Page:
Instead, staff proposed the town should align with current county, state and federal guidance that mostly requires face coverings indoors and on public transit but not outdoors where 6 feet of distancing is possible.
Consistency was the goal with the staff recommendation, according to Town Manager Clint Kinney and Police Chief Brian Olson.
“The confusion, the difficulty of enforcement, the inconsistencies — I’ll let Brian speak to some of that — just knowing all of that, it just becomes difficult for enforcement,” Kinney said. “Because we put those important rules in place, … we still believe it’s a good idea as quickly as we put them in place to be open-minded about lifting these restrictions.”
Aligning with Pitkin County’s guidance (masks only required outside when 6-foot distancing isn’t possible) could help with enforcement of face covering rules, Olson said. It can be difficult to explain to someone in a parking lot in the Snowmass Center, for instance, that they must wear a mask even though they are far more than 6 feet away from others.
“From an enforcement standpoint we have to be able to defend the practicality and the reasonableness of the law, and to be in compliance from the public,” Olson said. “And it’s a lot easier done when we understand where we are right now and that distancing is the best way to go and the fresh air and masking up when you’re not around anybody else is not as practical as perhaps it was at one time.”
Madsen, who voted to let the mandate expire April 20, also expressed concerns about the consistency and practicality of the current requirements. Under the ordinance, anyone walking outside in the Snowmass Mall, Snowmass Center or Base Village must be masked, but anyone sitting outside dining right next to the sidewalk is exempt.
“The consistency of it just doesn’t really make sense. … It just doesn’t make sense if you’re wearing a mask walking down the mall, but once you’re seated, it’s OK (not to wear one),” Madsen said.
“I just don’t think we’re getting the effect out of it,” he said. “If we wanted to really ensure people’s safety and health, we should tighten up where people are in closer proximity.”
But for several council members, consistency also was an argument against letting the ordinance expire.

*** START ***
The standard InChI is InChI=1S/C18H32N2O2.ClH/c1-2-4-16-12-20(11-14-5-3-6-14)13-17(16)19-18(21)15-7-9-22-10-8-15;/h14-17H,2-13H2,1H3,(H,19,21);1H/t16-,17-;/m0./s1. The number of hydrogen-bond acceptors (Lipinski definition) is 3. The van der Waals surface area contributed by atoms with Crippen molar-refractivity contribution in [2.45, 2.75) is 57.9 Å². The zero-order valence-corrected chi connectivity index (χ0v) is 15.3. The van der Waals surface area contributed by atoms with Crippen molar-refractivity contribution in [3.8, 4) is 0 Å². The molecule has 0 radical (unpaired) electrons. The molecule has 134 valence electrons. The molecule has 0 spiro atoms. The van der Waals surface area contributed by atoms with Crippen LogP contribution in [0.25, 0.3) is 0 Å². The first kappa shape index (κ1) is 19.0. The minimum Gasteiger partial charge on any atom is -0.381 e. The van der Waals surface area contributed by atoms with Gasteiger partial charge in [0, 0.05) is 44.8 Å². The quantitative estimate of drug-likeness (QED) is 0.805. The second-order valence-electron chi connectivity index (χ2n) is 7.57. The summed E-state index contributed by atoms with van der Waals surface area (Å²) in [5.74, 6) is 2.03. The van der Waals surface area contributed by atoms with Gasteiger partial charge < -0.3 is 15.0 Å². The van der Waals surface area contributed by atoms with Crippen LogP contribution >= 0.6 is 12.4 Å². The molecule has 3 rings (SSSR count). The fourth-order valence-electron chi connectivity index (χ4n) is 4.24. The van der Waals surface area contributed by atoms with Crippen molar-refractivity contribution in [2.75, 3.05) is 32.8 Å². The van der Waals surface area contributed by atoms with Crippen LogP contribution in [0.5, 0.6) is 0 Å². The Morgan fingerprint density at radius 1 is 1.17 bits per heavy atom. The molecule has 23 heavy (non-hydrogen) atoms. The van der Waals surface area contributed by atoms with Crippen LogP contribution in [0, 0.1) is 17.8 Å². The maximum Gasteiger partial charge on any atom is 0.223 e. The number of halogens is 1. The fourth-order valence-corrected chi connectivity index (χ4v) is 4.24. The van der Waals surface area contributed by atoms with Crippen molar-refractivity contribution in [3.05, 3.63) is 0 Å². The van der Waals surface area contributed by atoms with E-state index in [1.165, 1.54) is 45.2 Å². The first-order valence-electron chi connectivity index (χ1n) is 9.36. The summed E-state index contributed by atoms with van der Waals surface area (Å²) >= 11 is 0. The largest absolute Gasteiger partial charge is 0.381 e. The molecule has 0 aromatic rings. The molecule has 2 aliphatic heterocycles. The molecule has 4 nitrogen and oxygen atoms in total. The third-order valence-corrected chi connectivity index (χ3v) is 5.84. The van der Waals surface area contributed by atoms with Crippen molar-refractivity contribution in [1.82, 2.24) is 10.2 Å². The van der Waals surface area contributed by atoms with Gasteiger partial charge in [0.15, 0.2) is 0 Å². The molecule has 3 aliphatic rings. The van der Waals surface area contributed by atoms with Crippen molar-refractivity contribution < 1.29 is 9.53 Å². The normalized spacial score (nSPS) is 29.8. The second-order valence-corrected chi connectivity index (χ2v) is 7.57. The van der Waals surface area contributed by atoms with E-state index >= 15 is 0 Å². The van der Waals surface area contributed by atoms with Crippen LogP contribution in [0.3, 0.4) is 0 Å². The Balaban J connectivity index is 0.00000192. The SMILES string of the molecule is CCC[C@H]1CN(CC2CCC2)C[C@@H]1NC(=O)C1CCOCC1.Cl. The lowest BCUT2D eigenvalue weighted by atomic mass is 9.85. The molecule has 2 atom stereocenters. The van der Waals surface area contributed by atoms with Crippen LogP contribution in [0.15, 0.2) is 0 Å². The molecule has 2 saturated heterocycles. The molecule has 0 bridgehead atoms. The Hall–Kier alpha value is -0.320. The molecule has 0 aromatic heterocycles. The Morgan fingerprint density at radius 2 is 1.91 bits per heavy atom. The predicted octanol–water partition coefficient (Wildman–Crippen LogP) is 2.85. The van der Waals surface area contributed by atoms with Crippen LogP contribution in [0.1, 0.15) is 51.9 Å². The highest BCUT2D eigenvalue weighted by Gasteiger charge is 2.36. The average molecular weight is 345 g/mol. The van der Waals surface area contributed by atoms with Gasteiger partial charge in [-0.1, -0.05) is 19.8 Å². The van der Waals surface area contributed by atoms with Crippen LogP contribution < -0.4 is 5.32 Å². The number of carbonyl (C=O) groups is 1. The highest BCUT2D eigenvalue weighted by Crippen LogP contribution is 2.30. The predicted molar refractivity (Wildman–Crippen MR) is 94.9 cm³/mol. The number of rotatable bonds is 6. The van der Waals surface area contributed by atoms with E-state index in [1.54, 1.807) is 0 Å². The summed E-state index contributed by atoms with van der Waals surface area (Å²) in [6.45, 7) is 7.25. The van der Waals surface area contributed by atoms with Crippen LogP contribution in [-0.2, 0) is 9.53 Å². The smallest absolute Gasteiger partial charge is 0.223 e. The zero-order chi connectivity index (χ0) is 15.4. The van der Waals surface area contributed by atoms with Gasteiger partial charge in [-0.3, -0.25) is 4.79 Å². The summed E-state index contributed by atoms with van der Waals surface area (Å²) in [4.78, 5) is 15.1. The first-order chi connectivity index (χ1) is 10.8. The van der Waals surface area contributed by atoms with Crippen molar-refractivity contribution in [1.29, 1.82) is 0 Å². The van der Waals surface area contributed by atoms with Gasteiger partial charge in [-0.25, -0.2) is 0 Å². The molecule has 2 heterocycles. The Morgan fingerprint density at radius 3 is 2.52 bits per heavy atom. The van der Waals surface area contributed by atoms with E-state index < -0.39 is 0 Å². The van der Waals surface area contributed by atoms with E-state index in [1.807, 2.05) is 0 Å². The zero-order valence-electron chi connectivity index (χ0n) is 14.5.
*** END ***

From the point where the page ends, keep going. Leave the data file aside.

“It is really important, as we saw early in the pandemic, to be consistent with what Aspen’s doing, because like I said before, if you’re coming to Aspen, you’re coming to Snowmass, and vice versa,” Councilwoman Alyssa Shenk said. “If they’re keeping their mask zones and then you come to Snowmass and it’s all bets off and you can do whatever you want, I just think that’s even more confusing.”
Aligning with Aspen’s mask policy was in part what led the Snowmass council to approve the extension on first reading March 15. Council members OK’d the first reading while still unsure what Aspen would decide to ensure the second reading would take place before the Snowmass ordinance expired.
Aspen City Council members expressed an interest in extending the city mandate beyond May 1 when they met last month and will consider an extension on first reading at a meeting Tuesday.
Plus, Councilman Bob Sirkus noted, even state guidance is no longer as consistent as it once was.
Gov. Jared Polis extended the statewide mask mandate April 3 — it now lasts through May 2 — but also relaxed face-covering requirements under that mandate.
Counties on the Green level of the state’s COVID-19 dial are exempt from mask requirements in many businesses and stores, and for counties that fall into the Blue level or above on the COVID-19 dial, mask requirements in most indoor public spaces apply only if there are 10 or more unvaccinated people in the room. (There are some exceptions where the mandate still universally applies, like schools, hospitals and personal facilities. Businesses can still set their own mask requirements.)